Trump's delaying tactic within the rape defamation case reveals weak point and concern, says E. Jean Carroll's legal professional
President Donald Trump's "desperation" to evade the judicial system "is a sign of weakness and fear," said a lawyer for writer E. Jean Carroll on Friday to the judge presiding over her rape defamation lawsuit against Trump.
Carroll's attorney Joshua Matz released the criticism when he urged Manhattan federal judge Lewis Kaplan to dismiss Trump's recent efforts to halt the case pending appeal.
Last month, the Justice Department asked the Court of Appeals of the 2nd Federal Court to overturn Kaplan's ruling that the department should not be a defendant with the US government.
The offer to drop the case came from Trump attorney Marc Kasowitz on Thursday night after the Trump team knew a conference was planned with the judge and Carroll's attorneys to discuss next steps in the case.
Trump's attorneys say the appeal should automatically suspend the civil case in which Carroll says Trump defamed her by claiming she lied and was motivated by money when she said he had her in the 1990s raped a changing room of a department store.
But Matz countered in a conference call with the judge on Friday morning that the move to Trump's legal team is only the last in a long line of cynical delaying tactics.
"Mr. Trump sure seems desperate to circumvent the justice system," Matz said. "This desperation is a sign of weakness and fear."
"In fact, Mr. Trump is so desperate here that his attorney has adopted the kind of game art that gives the rest of us lawyers a bad name," Matz said, arguing that the stable tactic of Kaplan's decision to approve Trump's motion should burden.
Matz noted that in addition to a number of efforts to delay the trial in this case, the Justice Department had waited months to replace Trump as a defendant. In addition, the lawyers of the DOJ refused to make oral statements about this offer at a court hearing, said Matz.
Carroll himself had previously tapped the delays and wrote on Twitter last month: "The longer the delays at @realDonaldTrump, the harder it will fall."
In a statement later Friday, Carroll said: "With every step forward in my lawsuit against Donald Trump, Trump's lawyers are trying to pull the case three steps back."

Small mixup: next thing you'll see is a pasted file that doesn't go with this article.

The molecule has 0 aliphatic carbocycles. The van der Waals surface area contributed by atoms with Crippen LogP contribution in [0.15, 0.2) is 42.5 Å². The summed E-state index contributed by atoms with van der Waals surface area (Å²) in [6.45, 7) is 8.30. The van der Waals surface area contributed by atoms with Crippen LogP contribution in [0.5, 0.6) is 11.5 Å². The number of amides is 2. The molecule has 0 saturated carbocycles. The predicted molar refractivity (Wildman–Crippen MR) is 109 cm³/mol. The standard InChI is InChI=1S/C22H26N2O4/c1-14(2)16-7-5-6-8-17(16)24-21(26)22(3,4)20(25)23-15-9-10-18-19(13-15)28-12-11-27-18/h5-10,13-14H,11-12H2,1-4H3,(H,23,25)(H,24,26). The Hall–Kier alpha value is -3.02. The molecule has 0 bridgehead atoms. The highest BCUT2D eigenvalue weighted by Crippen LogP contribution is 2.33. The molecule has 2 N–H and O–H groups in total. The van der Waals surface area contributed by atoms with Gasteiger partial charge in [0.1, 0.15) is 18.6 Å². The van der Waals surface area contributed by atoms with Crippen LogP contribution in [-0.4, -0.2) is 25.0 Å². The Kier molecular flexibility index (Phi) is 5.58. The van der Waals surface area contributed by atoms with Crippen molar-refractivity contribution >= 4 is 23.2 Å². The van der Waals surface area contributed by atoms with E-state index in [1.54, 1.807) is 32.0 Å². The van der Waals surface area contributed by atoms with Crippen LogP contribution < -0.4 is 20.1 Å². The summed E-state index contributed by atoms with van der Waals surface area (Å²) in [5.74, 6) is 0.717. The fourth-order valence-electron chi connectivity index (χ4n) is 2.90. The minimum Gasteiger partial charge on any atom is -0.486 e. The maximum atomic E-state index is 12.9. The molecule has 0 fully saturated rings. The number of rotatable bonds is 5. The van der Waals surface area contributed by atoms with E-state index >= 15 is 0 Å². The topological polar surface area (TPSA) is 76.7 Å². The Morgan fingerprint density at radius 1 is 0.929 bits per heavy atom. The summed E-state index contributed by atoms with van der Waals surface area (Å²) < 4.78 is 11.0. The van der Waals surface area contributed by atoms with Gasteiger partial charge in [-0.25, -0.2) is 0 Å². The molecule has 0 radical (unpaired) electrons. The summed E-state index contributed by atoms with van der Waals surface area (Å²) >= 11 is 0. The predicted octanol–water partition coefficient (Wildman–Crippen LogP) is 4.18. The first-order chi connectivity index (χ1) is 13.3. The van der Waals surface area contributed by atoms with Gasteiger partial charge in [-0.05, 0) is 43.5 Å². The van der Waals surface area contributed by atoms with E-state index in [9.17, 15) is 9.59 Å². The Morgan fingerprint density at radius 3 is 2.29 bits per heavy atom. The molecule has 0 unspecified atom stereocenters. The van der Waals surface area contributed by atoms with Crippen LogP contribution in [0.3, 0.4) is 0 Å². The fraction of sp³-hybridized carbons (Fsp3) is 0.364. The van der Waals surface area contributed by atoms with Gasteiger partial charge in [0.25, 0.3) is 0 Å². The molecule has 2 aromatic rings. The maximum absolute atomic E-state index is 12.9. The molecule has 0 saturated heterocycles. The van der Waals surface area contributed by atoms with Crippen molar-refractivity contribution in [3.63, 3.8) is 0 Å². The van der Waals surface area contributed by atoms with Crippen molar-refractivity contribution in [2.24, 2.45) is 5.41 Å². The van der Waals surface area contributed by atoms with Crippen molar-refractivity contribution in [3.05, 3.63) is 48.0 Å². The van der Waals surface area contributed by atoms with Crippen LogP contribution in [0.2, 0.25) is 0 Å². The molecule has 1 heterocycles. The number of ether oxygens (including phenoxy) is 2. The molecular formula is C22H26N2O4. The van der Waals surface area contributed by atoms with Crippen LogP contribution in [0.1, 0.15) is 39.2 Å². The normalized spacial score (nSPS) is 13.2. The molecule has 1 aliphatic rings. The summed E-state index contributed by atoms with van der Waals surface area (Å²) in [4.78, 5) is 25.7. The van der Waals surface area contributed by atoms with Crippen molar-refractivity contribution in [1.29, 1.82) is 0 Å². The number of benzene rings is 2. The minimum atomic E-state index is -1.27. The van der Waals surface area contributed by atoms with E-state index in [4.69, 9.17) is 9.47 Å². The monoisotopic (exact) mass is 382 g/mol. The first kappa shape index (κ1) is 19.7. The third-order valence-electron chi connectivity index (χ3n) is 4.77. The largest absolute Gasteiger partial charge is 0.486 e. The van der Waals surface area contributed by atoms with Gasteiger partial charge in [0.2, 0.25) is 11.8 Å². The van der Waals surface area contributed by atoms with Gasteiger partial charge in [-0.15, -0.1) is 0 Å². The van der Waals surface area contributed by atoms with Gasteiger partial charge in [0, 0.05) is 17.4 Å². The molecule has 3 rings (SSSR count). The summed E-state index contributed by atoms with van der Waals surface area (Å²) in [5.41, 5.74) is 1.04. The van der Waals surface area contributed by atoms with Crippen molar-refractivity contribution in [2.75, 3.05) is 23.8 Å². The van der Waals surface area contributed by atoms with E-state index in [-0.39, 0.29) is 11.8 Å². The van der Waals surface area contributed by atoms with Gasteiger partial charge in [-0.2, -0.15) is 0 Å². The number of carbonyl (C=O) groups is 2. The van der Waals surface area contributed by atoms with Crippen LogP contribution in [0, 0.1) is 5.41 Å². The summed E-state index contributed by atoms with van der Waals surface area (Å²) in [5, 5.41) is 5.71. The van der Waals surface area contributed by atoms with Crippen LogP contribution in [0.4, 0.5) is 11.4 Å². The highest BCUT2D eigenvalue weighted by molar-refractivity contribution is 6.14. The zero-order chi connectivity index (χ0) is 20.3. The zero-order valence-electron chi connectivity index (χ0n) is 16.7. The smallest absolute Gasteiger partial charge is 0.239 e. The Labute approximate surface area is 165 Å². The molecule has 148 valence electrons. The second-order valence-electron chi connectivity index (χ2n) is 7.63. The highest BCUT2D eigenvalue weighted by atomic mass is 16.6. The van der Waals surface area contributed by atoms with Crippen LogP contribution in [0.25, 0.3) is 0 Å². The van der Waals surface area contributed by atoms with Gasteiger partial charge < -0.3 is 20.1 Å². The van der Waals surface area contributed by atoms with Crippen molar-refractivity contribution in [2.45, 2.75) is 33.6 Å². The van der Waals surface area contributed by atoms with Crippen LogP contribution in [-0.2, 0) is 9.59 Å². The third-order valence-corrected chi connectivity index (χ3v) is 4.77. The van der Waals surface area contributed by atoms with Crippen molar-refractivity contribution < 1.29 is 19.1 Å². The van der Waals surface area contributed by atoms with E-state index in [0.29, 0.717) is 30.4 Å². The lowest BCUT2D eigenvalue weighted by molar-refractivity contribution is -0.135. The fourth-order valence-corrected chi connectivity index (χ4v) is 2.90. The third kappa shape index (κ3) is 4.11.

"I am not being silenced and I look forward to my attorneys responding to Trump's recent attempt to deny me my day in court," she said in the statement.
Carroll, a former Elle Magazine columnist and biographer of Hunter S. Thompson, sued Trump in a Manhattan state court in November 2019 for his testimony.
This case was heard in a state court where a judge made decisions that formed the basis for Trump's ousting, forcing a DNA sample to be given to be tested against a dress Carroll was wearing on the day where he allegedly raped her.
Matz told Kaplan on Friday that the procedure shouldn't be completely frozen, but he suggested that Carroll's team could temporarily suspend their efforts to find debris and Trump's DNA sample.
In a post-conference statement, Matz reiterated that Trump's apparent desperation at being late "testifies to someone who so emphatically denied Ms. Carroll and so brazenly slandered her for daring to speak up."
The Justice Department abruptly brought the case to a federal court in Manhattan in September, where it argued that the government, not Trump, should be the defendant in the case because he was acting in his role as a government official or employee when he made the statements.
Kaplan ruled in October that Trump must remain the accused and turned down the DOJ's offer to replace himself in Carroll's case.
"The President of the United States is not an employee of the government for the purposes of the law," wrote Kaplan in a 59-page judgment published in Manhattan District Court on October 27.
"Even if he were such an employee, President Trump's allegedly defamatory statements about Ms. Carroll would not have fallen within the scope of his appointment," wrote Kaplan.
The Justice Department appealed the ruling in November.
But the DOJ didn't appear on the conference call with Kaplan on Friday – an absence that seemed to surprise the judge.
"Is there an attorney for the Justice Department on that call?" Kaplan asked after asking the agency to set out their arguments, only to be faced with an awkward silence.
A lawyer told the judge that the Justice Department appeared to have respected his decision not to involve his lawyers in the case.
Kaplan granted Matz's request to file a legal brief opposed to efforts to delay the case, to which Trump's lawyers are allowed to respond.
Trump has used a delay strategy in other legal cases in the past.
The president has been battling Manhattan prosecutors for more than a year to get his tax records from an accounting firm as part of a criminal investigation into his company. Trump is currently asking the Supreme Court, which has already ruled against him once on this case, to block the DA subpoena based on new arguments that the lower federal courts have already rejected.
The Trump Organization and Eric Trump recently tried to delay the New York attorney general's dismissal of the president's son in a civil investigation into how the company reported the values of certain real estate assets.
Eric Trump asked a judge to postpone questioning until after the presidential election, but the motion was denied. He was deposed in October.